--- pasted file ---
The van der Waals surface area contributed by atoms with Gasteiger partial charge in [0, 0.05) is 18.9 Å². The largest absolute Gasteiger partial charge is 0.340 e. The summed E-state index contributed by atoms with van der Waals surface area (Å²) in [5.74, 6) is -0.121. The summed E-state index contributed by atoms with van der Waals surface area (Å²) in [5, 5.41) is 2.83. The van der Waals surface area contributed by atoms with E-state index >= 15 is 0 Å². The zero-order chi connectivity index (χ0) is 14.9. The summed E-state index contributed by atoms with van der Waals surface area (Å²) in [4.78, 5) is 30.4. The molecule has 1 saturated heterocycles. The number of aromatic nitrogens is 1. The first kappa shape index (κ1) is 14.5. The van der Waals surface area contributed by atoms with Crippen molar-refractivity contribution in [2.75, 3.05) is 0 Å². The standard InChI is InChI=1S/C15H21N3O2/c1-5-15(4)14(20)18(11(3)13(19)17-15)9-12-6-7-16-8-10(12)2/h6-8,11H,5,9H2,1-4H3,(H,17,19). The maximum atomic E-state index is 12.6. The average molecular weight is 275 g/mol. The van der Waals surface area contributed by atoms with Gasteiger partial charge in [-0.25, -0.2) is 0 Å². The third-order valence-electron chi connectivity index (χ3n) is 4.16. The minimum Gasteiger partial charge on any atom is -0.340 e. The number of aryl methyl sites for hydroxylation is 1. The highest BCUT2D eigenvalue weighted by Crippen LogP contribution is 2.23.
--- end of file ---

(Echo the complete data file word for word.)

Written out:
The van der Waals surface area contributed by atoms with Gasteiger partial charge in [0, 0.05) is 18.9 Å². The largest absolute Gasteiger partial charge is 0.340 e. The summed E-state index contributed by atoms with van der Waals surface area (Å²) in [5.74, 6) is -0.121. The summed E-state index contributed by atoms with van der Waals surface area (Å²) in [5, 5.41) is 2.83. The van der Waals surface area contributed by atoms with E-state index >= 15 is 0 Å². The zero-order chi connectivity index (χ0) is 14.9. The summed E-state index contributed by atoms with van der Waals surface area (Å²) in [4.78, 5) is 30.4. The molecule has 1 saturated heterocycles. The number of aromatic nitrogens is 1. The first kappa shape index (κ1) is 14.5. The van der Waals surface area contributed by atoms with Crippen molar-refractivity contribution in [2.75, 3.05) is 0 Å². The standard InChI is InChI=1S/C15H21N3O2/c1-5-15(4)14(20)18(11(3)13(19)17-15)9-12-6-7-16-8-10(12)2/h6-8,11H,5,9H2,1-4H3,(H,17,19). The maximum atomic E-state index is 12.6. The average molecular weight is 275 g/mol. The van der Waals surface area contributed by atoms with Gasteiger partial charge in [-0.25, -0.2) is 0 Å². The third-order valence-electron chi connectivity index (χ3n) is 4.16. The minimum Gasteiger partial charge on any atom is -0.340 e. The number of aryl methyl sites for hydroxylation is 1. The highest BCUT2D eigenvalue weighted by Crippen LogP contribution is 2.23.